Consumer Trends

To bolster local restaurants, a San Francisco measure looks to ban new workplace cafeterias

Critics say the measure would still have a negative effect on area jobs.


NYC tries new form of paid leave

The law mandates leave time for victims of certain crimes as well as their family members and close associates.

Bills looking to snuff out cigarette use—and pre-empt a patchwork of local regulations on smoking—have failed to fly in the past four legislative sessions. The state restaurant association favors a statewide ban.

The state Department of Revenue is conducting more than 1,000 audits comparing cash tips reported by restaurants to tips tracked through credit cards; so far restaurants have been fined more than $40,000.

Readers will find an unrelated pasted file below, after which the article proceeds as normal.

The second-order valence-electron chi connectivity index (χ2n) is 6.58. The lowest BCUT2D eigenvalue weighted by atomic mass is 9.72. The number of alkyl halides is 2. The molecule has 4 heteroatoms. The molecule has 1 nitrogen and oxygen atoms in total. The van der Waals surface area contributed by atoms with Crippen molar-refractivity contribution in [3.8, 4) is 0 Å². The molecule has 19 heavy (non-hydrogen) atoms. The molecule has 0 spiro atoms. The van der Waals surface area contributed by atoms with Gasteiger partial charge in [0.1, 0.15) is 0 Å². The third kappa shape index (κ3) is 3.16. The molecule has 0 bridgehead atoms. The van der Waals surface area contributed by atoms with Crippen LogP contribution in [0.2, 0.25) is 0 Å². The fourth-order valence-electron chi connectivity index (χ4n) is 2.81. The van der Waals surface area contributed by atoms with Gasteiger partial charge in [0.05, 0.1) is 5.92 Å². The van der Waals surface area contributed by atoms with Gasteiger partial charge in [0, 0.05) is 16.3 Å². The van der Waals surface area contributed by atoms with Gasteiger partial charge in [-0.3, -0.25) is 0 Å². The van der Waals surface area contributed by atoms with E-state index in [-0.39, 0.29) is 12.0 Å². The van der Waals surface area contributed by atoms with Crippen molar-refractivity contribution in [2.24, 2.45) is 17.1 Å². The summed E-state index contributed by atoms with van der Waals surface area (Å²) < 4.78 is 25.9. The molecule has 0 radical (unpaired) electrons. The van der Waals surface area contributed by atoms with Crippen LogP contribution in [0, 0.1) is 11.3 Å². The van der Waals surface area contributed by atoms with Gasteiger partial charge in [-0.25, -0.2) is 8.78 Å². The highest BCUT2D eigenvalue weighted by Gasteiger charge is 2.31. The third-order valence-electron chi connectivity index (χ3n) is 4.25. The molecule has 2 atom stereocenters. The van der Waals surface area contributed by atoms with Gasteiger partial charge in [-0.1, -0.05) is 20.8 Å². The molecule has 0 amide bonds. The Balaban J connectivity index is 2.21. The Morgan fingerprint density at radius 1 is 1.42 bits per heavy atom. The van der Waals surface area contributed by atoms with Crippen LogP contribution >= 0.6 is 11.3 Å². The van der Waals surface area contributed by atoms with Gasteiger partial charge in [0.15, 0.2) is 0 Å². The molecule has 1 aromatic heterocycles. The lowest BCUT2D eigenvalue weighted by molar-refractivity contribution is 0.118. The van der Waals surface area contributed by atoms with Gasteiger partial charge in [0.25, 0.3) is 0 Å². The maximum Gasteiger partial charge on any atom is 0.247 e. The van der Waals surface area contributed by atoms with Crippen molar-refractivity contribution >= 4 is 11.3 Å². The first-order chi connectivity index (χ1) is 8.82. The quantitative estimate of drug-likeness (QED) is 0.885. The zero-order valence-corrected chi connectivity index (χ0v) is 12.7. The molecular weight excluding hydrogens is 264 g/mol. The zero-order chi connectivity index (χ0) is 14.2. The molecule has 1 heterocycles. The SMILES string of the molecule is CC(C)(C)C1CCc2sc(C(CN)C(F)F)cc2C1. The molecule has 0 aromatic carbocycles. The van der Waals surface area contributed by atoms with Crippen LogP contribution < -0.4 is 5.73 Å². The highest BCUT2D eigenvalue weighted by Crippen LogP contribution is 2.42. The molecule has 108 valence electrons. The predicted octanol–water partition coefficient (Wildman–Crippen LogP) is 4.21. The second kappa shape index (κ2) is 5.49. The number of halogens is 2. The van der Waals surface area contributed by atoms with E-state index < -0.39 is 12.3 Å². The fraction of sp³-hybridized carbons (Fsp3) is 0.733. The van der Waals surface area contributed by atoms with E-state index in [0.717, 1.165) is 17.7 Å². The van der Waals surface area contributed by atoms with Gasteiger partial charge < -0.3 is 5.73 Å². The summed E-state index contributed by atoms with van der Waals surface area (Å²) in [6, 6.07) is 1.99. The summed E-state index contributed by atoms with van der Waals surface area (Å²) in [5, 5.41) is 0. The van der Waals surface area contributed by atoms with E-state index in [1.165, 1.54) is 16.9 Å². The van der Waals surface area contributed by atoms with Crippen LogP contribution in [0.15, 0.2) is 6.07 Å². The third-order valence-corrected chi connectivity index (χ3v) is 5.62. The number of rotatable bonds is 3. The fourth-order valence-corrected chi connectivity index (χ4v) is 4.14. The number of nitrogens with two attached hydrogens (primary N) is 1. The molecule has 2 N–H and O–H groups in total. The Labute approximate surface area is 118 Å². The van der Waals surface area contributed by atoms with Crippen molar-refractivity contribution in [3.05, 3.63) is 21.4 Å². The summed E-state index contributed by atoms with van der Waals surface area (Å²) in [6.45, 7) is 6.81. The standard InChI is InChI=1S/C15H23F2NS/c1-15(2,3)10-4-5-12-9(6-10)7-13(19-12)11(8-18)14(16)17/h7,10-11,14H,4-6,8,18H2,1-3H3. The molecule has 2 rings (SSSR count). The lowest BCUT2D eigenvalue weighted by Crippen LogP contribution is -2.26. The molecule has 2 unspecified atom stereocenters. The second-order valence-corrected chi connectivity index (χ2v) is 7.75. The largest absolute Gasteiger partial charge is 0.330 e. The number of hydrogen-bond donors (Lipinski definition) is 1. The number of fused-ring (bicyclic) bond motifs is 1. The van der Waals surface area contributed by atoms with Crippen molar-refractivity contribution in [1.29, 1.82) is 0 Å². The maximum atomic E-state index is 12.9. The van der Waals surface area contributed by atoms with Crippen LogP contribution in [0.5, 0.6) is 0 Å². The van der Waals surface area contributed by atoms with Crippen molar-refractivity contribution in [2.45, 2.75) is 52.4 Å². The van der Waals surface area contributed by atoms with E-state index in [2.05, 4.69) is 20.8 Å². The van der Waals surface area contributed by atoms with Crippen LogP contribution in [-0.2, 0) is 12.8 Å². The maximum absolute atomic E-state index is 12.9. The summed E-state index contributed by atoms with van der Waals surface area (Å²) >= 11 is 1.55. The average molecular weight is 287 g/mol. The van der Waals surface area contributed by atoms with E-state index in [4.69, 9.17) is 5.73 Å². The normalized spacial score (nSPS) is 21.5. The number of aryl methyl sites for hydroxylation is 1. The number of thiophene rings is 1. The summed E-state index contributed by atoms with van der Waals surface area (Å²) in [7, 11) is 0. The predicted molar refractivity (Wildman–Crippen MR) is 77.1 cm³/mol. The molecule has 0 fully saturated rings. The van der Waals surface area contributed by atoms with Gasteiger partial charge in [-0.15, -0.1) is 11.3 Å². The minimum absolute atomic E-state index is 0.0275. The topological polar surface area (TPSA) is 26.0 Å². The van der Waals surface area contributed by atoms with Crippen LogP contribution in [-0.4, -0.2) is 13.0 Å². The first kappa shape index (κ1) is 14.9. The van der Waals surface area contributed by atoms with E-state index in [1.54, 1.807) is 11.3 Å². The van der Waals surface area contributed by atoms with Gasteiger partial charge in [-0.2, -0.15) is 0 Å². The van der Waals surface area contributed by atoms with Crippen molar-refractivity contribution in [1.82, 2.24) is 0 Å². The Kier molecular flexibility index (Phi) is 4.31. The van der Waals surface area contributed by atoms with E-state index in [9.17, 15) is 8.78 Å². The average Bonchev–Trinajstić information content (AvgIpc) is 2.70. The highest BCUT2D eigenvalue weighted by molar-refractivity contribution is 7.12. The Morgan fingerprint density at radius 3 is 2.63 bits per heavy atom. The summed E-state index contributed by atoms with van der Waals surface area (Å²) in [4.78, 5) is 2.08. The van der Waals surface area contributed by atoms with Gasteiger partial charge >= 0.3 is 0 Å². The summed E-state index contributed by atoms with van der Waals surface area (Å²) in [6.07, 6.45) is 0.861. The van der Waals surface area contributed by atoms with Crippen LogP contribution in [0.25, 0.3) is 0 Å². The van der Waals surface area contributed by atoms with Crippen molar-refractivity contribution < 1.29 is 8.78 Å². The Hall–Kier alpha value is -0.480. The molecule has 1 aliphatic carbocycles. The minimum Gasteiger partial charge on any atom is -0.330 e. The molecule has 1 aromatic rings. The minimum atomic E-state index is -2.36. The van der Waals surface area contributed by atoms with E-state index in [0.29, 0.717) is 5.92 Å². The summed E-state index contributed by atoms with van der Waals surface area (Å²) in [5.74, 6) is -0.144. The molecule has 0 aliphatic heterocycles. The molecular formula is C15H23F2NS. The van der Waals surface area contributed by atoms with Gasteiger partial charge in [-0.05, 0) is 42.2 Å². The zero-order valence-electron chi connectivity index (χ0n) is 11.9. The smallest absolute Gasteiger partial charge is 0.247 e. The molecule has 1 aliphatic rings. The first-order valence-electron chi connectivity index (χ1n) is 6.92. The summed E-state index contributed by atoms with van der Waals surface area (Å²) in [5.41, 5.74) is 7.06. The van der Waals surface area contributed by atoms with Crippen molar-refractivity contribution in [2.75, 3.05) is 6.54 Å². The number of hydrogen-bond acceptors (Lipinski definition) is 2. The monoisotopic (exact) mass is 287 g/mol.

Here’s a sampling of the restaurant-relevant laws and regulations that went into effect with the New Year.

A proposal in Berkeley, Calif., to levy a penny-an-ounce tax on sugared sodas is seen as a test of the public’s willingness to fight obesity with price manipulations. Now former New York Mayor Michael Bloomberg has reportedly thrown his weight and considerable financial resources behind passing the ballot measure.

Seattle joins the growing ranks of cities to levy taxes on sugary drinks.

It had been just a bad memory: Smokers raising hell in restaurants that dared to curb their vice, and the health-minded leaning hard on operators to snuff out second-hand smoke.

Chain restaurants will have a year to post calorie counts for food and some alcoholic beverages. They’ll also be required to provide far more information in print form, and to let customers know that 2,000 calories is a daily benchmark.

The rules and regulations to keep an eye out for in your area.

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